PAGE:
The 13th National Women's Congress, which opened in Beijing on Monday, October 23, gave indications of a deepening policy shift within the Chinese Communist Party (CCP) regarding the status and role of women in society. Changes in language employed by Party leaders in their address to the Congress this year suggest they are steadily moving away from the CCP’s rhetorical embrace of gender equality, and towards a more full-throated embrace of traditional gender norms as a core Party political plank.
The Women's Congress, held once every five years, has long served as both a symbolic platform for top Party leaders—all entirely male—to demonstrate commitment to women’s issues, as well as a channel to signal their policy priorities.
In his address to delegates, Politburo standing committee member Ding Xuexiang notably omitted a phrase about male-female equality that has been a fixture of leaders' addresses to the Women's Congress for decades. Since the 1990s, top Party officials have regularly reiterated at each meeting of the Congress that "equality between men and women is a fundamental national policy of the Chinese government”—a formulation initially adopted by Jiang Zemin in 1995. That language is now gone, as are the corresponding sweeping statements regarding the role of the Party in ensuring gender equality in legal rights or economic opportunity – present in similar addresses dating back to the 1990s.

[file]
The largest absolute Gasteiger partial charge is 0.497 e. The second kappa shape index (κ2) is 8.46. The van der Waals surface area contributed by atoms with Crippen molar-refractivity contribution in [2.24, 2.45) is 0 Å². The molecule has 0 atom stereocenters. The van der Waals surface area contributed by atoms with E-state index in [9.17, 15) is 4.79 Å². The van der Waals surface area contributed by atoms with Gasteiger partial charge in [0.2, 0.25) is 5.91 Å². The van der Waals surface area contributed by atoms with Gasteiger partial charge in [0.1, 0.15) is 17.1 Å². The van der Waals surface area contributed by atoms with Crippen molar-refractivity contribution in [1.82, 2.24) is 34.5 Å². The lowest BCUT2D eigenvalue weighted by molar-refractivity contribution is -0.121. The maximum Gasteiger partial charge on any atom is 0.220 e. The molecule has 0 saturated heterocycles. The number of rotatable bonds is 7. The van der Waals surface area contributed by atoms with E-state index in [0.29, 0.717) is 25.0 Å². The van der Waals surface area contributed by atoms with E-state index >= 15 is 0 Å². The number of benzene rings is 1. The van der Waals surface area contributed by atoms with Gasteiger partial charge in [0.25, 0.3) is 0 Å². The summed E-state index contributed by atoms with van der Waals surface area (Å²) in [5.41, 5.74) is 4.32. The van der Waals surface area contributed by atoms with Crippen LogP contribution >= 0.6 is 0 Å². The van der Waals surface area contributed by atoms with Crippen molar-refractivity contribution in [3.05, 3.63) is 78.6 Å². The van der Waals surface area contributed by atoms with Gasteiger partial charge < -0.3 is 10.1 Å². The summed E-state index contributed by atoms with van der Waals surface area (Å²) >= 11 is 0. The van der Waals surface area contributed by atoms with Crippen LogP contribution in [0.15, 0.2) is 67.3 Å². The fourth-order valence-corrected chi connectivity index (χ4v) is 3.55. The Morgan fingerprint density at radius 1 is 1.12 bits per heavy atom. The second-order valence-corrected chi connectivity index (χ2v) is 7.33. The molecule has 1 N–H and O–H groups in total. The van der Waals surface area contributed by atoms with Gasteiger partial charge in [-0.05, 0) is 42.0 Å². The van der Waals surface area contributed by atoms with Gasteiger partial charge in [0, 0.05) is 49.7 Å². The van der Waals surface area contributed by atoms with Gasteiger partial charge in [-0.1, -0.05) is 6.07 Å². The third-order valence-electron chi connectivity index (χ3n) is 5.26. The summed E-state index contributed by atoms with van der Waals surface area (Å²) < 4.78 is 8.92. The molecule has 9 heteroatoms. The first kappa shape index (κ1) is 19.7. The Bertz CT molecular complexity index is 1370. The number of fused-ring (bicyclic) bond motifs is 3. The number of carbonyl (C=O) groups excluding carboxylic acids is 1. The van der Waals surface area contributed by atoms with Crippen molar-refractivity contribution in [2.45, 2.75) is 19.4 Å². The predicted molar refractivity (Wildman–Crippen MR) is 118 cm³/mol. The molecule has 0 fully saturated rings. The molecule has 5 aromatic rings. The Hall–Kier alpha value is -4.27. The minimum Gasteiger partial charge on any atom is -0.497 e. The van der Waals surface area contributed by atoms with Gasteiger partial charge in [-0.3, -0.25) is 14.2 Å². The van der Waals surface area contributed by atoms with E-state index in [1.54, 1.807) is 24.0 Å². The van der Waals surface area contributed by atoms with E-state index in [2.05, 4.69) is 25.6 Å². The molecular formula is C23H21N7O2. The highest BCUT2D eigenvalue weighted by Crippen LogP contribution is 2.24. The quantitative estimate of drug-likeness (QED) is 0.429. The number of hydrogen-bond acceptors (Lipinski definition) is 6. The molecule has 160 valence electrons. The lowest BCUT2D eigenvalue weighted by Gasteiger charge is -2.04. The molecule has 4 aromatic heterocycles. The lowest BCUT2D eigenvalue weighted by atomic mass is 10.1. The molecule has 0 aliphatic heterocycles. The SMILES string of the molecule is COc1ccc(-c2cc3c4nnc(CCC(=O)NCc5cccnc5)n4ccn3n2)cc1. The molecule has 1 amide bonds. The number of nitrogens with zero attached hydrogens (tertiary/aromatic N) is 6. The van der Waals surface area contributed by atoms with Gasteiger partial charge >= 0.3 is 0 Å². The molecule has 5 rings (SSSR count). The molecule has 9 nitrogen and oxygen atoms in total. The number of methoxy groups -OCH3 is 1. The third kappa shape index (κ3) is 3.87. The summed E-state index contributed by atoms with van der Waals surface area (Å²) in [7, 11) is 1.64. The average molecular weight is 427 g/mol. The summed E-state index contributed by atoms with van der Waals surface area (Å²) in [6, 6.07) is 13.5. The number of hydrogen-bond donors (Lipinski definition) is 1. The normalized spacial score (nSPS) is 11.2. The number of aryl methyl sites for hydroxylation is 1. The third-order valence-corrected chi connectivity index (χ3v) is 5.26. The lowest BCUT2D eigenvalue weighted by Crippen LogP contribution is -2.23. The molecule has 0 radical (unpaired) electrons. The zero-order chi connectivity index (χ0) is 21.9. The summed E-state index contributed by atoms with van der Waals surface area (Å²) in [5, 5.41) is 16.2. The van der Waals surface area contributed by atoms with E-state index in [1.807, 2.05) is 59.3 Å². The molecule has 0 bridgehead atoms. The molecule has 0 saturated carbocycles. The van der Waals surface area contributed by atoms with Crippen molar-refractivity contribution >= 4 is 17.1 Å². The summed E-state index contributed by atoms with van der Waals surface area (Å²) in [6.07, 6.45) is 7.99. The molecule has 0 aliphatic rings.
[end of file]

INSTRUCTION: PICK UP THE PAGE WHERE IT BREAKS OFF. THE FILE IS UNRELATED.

At the same time, Ding emphasized in his remarks that Chinese women should "study and implement Xi Jinping Thought on Culture" and "establish a correct outlook on marriage and love, childbirth and family." Such language goes well beyond anything seen in prior Party addresses. This focus aligns with recent moves by the Party to more actively promote traditional gender roles and increased birth rates as solutions to China's demographic challenges.
By underscoring women's role in childbearing, backing away from verbal support for gender equality, and signaling the need for women to adopt a “correct” view on marriage and family, Party rhetoric suggests leaders are ramping up efforts to implement a more pro-natalist and traditionalist vision of gender relations through local governments and Party organizations, such as the All-China Women’s Federation. This will likely fuel increasing conflict with the views of a generation of Chinese youth (particularly women) whose turn against marriage and childbirth has been a key factor in rapidly declining fertility rates throughout East Asia.